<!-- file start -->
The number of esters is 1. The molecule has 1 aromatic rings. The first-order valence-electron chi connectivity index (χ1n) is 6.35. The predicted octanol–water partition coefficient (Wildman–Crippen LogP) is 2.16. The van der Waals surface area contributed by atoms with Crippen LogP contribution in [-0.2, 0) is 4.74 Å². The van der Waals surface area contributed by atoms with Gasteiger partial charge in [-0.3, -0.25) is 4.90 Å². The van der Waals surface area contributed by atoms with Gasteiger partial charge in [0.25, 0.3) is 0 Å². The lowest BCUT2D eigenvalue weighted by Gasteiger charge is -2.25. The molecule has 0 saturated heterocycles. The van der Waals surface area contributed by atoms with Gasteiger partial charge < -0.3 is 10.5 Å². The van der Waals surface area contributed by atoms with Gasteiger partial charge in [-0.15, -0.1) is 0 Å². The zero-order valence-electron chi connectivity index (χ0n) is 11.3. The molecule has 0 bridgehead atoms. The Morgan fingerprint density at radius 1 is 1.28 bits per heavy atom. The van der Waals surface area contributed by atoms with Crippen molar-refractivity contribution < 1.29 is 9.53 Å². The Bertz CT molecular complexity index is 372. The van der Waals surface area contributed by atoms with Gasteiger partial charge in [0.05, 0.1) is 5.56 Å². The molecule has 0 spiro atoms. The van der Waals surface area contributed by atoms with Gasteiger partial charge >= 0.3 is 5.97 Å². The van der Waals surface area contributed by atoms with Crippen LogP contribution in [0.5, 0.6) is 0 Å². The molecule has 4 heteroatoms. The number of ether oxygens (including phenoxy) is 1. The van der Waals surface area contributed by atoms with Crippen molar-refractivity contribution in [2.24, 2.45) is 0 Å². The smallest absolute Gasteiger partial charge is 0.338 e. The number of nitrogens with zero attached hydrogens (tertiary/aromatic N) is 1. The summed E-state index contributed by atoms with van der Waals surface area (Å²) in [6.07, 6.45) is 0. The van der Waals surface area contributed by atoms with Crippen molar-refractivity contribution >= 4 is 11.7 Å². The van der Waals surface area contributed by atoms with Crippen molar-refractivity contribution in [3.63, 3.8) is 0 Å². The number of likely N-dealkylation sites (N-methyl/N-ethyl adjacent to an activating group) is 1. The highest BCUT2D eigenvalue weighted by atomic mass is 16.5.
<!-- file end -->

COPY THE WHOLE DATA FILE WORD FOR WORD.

The number of esters is 1. The molecule has 1 aromatic rings. The first-order valence-electron chi connectivity index (χ1n) is 6.35. The predicted octanol–water partition coefficient (Wildman–Crippen LogP) is 2.16. The van der Waals surface area contributed by atoms with Crippen LogP contribution in [-0.2, 0) is 4.74 Å². The van der Waals surface area contributed by atoms with Gasteiger partial charge in [-0.3, -0.25) is 4.90 Å². The van der Waals surface area contributed by atoms with Gasteiger partial charge in [0.25, 0.3) is 0 Å². The lowest BCUT2D eigenvalue weighted by Gasteiger charge is -2.25. The molecule has 0 saturated heterocycles. The van der Waals surface area contributed by atoms with Gasteiger partial charge < -0.3 is 10.5 Å². The van der Waals surface area contributed by atoms with Gasteiger partial charge in [-0.15, -0.1) is 0 Å². The zero-order valence-electron chi connectivity index (χ0n) is 11.3. The molecule has 0 bridgehead atoms. The Morgan fingerprint density at radius 1 is 1.28 bits per heavy atom. The van der Waals surface area contributed by atoms with Crippen molar-refractivity contribution < 1.29 is 9.53 Å². The Bertz CT molecular complexity index is 372. The van der Waals surface area contributed by atoms with Gasteiger partial charge in [0.05, 0.1) is 5.56 Å². The molecule has 0 spiro atoms. The van der Waals surface area contributed by atoms with Gasteiger partial charge >= 0.3 is 5.97 Å². The van der Waals surface area contributed by atoms with Crippen LogP contribution in [0.5, 0.6) is 0 Å². The molecule has 4 heteroatoms. The number of ether oxygens (including phenoxy) is 1. The van der Waals surface area contributed by atoms with Crippen molar-refractivity contribution in [2.24, 2.45) is 0 Å². The smallest absolute Gasteiger partial charge is 0.338 e. The number of nitrogens with zero attached hydrogens (tertiary/aromatic N) is 1. The summed E-state index contributed by atoms with van der Waals surface area (Å²) in [6.07, 6.45) is 0. The van der Waals surface area contributed by atoms with Crippen molar-refractivity contribution >= 4 is 11.7 Å². The van der Waals surface area contributed by atoms with Crippen molar-refractivity contribution in [3.63, 3.8) is 0 Å². The number of likely N-dealkylation sites (N-methyl/N-ethyl adjacent to an activating group) is 1. The highest BCUT2D eigenvalue weighted by atomic mass is 16.5.